Making Senses

Do women taste better than men?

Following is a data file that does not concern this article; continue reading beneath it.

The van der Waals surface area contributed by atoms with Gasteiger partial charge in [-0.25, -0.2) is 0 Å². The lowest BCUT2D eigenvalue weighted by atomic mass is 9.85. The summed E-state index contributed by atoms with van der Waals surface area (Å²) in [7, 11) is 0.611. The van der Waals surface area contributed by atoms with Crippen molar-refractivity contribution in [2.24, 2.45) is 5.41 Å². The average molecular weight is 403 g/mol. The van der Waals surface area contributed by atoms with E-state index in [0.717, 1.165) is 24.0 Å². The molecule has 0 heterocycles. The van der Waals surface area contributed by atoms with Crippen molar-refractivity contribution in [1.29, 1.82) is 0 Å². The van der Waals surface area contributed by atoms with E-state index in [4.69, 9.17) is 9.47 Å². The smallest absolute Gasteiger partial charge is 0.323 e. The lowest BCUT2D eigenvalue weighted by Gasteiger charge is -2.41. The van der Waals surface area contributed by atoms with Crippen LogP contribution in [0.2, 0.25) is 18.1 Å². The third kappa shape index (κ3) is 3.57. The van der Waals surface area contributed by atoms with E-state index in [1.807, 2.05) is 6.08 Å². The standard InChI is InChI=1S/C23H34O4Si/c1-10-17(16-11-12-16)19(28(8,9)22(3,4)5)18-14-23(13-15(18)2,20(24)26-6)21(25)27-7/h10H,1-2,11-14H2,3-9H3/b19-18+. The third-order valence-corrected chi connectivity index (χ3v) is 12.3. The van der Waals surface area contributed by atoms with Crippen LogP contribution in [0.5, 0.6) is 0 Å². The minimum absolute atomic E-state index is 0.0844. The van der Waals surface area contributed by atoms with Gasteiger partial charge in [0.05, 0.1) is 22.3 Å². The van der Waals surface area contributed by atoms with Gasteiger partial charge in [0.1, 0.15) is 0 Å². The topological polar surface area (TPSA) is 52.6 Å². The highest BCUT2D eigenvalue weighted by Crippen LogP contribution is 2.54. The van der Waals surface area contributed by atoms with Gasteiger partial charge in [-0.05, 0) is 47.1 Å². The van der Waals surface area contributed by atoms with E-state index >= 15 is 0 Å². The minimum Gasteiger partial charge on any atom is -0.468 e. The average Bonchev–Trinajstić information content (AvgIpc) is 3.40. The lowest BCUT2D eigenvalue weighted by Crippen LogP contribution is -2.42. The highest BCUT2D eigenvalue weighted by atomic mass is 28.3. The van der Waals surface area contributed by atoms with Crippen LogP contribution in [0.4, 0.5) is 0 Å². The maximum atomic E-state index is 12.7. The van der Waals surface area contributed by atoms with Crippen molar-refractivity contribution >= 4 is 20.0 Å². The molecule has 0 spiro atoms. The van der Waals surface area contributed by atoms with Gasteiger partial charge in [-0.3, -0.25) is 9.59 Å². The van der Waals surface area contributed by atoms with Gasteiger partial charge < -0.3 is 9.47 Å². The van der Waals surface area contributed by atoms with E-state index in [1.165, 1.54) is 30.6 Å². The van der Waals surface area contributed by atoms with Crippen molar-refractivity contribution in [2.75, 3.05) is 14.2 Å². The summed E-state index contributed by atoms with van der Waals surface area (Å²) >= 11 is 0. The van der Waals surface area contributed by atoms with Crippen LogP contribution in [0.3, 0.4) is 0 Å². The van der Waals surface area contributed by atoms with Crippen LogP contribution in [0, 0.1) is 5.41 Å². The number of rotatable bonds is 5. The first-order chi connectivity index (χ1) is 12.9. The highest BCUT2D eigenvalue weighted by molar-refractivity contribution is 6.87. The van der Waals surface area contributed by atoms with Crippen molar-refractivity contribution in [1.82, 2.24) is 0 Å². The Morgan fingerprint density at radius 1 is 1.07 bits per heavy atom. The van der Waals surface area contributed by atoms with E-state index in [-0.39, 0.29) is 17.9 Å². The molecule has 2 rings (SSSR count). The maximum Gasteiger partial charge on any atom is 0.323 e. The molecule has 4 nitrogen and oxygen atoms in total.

No, life isn't like the movies, but if you operate under that delusion—and if you saw Sideways—you might think that women understand wine by making touchy-feely analogies, while men pontificate and prattle like insufferable blowhards. Sideways director Alexander Payne seems to be saying that for women, wine is a way of making sense out of the world, but for men, wine is a way of making themselves seem smart. On the other hand, here in the real world—or at least in tasting rooms and at wine dinners—you often hear that women have superior palates. "They" say that our taste buds and sensory perceptors are sharper; "they" say it's a fact. These days, however, you can find or create scientific data to back up almost every arcane idea under the sun, so empirical evidence suggesting that "they" are correct doesn't necessarily tell the whole story. If women have such sharp palates, why do so many of them fall for books like Leslie Sbrocco's Wine for Women, which equates different wines with pieces of your wardrobe (pinot gris is like your favorite pair of jeans, etc.)? And why do wine companies successfully market wine to women by putting cute, cuddly koalas on the label? Quoted in Tim Patterson's 2003 article for Wines & Vines, "Taste Bud Tales," Ann Noble, professor emerita of enology at U.C. Davis, says that focus and motivation—and most importantly, experience—determine how sharp one's palate is, regardless of gender. For Chinook Winery's Kay Simon, who directed me to Noble's comment, tasters are the best tasters. That is, those who cultivate their senses are highly sensitive. Chefs, therefore, make fantastic tasters, but then again, Simon mentions one prominent Seattle chef who routinely defers to his wife before making any final decisions for his wine-pairing dinners. Perhaps the chef's wife is a supertaster. Patterson's article also refers to Yale Medical School researcher Linda Bartoshuk's research on bitterness perception. Bartoshuk found that the world is divided into nontasters (25 percent of the population), tasters (50 percent), and supertasters (25 percent)—and guess what? Women are overrepresented within that last quarter of the population. But so much of experiencing wine is not just about taste but about smell. Pamela Dalton of Monell Chemical Senses Center in Philadelphia, also quoted in Wines & Vines, found that women of childbearing age are "particularly adept at learning to notice low-threshold odors." The key there is "learning to." Bergevin Lane Vineyards winemaker Virginie Bourgue, who left the old world (France) to make wine in Walla Walla (and whose stunning, small production rosé you had best be on the lookout for around May) told me that she recalls growing up on her family farm, smelling the flowers and fruit trees and making jam and jelly. These kitchen and garden experiences, typically had by little girls while their brothers are blowing up Matchbox cars and launching rockets, give us what Bourgue calls "drawers in our brain." The drawers store memories of scents and aromas, and they come back to us years later as we're sipping viognier. But it must be that those boys, now all grown up, have equally sufficient memory drawers of burned matches, leather, and oil. As Patterson points out in "Taste Bud Tales," the folks controlling the wine scores in the glossy wine magazines (and therefore, by and large, controlling what consumers buy) are, for the most part, men way over the age of the average childbearer. Chinook's Simon and husband/partner Clay Mackey refrain from entering their excellent wine in competitions where arbitrary numbers are used to denote a wine's virtue. "Taste is personal and consumers should make decisions in great confidence that they know what they like," Simon told me. While I might like to say that women can do anything men can do better, the truth is that if your palate is finding you wines you love, then you have an excellent palate. Taste the wines of Washington's female winemakers at the Women in Wine dinner Wed., March 9, at the Fairmont Olympic Hotel. Five courses, seven winemakers, eight wines. $125 (exclusive of tax and tip but including valet parking). Reception with the winemakers at 6:30 p.m.; dinner at 7:15 p.m. Reservations 206-621-1700, ext. 3169. Full menu and further information: www.threeriverswinery.com/events/default.asp?event=62

 
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